[Taxacom] New Paper on Mollusca

Stephen Thorpe stephen_thorpe at yahoo.co.nz
Tue Jan 22 18:01:13 CST 2013


This is exactly why verbal descriptions are crucial, as numerical identifiers are prone to error ...
 
Stephen


________________________________
From: Geoff Read <gread at actrix.gen.nz>
To: taxacom <taxacom at mailman.nhm.ku.edu> 
Sent: Wednesday, 23 January 2013 12:30 PM
Subject: Re: [Taxacom] New Paper on Mollusca


Can only agree on the importance of maps, and of lat longs for type
localities together with placenames, particularly if Asian names which
westerners may misunderstand, or have no easy handle on.  And that authors
check crucial lat longs before publishing. So simple to do online at
Geolocater, but I've recently seen an example where a marine type locality
was apparently deep inland in the USA (decimal lat/long but both were
badly wrong) instead of offshore in the Monterey Canyon as it was supposed
to be.  Other trad lat longs have been completely incomprehensible
(minutes greater than 60, etc).

Geoff

On Wed, January 23, 2013 1:37 am, John Grehan wrote:
> Ken,
>
> In my view a paper does not have to be a monograph to warrant maps. There
> can be great biogeographic information even in a paper of this kind.
> Perhaps its 'an axe to grind' but still, I think its a good axe - that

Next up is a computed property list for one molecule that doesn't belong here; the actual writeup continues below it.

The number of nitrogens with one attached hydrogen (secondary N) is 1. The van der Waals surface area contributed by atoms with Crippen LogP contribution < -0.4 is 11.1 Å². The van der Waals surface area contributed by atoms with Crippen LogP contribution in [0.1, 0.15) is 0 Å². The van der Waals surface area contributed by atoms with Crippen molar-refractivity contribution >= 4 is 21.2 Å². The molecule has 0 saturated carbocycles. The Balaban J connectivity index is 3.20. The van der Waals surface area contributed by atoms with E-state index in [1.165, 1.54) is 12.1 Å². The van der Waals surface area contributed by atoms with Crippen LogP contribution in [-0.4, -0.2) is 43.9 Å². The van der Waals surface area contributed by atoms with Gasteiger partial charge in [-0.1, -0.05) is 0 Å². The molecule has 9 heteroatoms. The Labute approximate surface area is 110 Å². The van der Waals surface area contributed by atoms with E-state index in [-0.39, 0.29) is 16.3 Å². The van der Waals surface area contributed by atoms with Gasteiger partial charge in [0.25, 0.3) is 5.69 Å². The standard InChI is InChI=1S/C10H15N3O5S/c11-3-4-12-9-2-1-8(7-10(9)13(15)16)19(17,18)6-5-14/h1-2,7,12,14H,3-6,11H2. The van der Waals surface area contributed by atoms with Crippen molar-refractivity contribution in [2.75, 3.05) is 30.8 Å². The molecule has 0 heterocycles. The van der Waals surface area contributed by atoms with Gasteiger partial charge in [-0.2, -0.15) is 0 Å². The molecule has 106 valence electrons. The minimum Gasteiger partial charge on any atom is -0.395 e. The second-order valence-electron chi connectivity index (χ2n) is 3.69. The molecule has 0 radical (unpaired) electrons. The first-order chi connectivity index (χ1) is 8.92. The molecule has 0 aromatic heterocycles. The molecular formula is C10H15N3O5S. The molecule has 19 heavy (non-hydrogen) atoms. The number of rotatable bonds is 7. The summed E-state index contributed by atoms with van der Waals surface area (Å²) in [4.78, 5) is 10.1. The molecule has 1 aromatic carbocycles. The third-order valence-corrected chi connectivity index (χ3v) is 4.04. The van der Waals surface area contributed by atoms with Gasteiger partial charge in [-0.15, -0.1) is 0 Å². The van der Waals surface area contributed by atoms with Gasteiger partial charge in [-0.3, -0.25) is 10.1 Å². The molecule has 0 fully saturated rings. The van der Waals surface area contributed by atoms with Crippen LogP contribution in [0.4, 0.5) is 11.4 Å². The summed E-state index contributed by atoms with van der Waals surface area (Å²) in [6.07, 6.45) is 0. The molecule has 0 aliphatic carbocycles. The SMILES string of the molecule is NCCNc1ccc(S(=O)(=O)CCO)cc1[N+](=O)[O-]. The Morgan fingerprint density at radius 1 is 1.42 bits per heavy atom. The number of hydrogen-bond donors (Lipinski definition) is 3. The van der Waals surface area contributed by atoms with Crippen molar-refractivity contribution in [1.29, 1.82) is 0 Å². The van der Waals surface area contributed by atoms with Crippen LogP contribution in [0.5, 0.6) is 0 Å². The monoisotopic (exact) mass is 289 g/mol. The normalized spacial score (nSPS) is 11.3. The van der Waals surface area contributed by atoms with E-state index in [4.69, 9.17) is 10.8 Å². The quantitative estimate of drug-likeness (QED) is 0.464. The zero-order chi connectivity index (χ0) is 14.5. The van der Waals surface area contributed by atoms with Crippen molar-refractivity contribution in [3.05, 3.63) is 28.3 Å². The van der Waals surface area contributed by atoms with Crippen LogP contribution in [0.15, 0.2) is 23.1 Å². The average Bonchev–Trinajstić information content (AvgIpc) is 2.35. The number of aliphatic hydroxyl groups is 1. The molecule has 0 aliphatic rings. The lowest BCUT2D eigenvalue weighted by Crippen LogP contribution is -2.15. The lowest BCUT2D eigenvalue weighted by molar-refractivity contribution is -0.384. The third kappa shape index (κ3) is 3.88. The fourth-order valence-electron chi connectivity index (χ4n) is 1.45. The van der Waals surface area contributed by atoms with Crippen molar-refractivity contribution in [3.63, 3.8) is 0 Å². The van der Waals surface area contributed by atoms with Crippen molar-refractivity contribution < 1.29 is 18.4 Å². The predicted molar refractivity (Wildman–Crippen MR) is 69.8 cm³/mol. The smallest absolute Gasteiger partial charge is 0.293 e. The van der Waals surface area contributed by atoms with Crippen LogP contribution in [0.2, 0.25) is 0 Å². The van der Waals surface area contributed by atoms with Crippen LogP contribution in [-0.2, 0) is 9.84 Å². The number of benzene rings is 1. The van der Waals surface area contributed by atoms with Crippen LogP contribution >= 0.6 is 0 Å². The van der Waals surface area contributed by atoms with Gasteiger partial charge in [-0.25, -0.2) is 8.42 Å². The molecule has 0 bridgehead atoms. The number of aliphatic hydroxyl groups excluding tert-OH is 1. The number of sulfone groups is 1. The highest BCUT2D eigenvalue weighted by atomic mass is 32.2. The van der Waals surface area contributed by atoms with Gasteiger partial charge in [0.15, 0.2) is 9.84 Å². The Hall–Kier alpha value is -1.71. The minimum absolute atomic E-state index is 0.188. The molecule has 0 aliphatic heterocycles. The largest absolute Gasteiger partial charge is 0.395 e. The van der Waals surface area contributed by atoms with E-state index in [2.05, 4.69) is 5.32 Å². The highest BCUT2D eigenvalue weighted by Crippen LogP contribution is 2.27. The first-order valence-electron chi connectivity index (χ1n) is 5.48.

> many
> taxonomic and systematic papers would be greatly enhanced by including
> maps. As for 'venting' my frustration, why not? You feel at home venting
> your frustration over cladistics all the time. And here I was just saying
> that the addition of a map would be an improvement - and not just for the
> genus overall, but the new species also. And yes, a map for every new
> species would be desirable in my opinion. I have just come across a new
> species description that recorded its two known localities in Taiwan as
> Mts. Shūehshan, Mt. Anmashan. I am, not surprisingly, not familiar with
> either locality. I did a Google Earth search and came up with names that
> were not identical so I am not sure and so I will have to follow up with
> an
> atlas or more detailed web search - which I will do, but the point is that
> a map would have made the information immediately accessible.
>
> Heads has pointed out (to me or on the list, I do not remember) that many
> molecular papers have given attention to providing maps - perhaps more so
> than many morphological studies. With a map one is able, at a glance, to
> perceive information that otherwise would take some time to compile unless
> one was already familiar with the coordinates of the localities. I have
> often seen efforts by authors to make taxonomic papers of broader interest
> or relevance by adding in some speculations (usually empirically baseless)
> about biogeography. Maps would also meet that goal and provide more data
> at
> the same time.
>
> John
>



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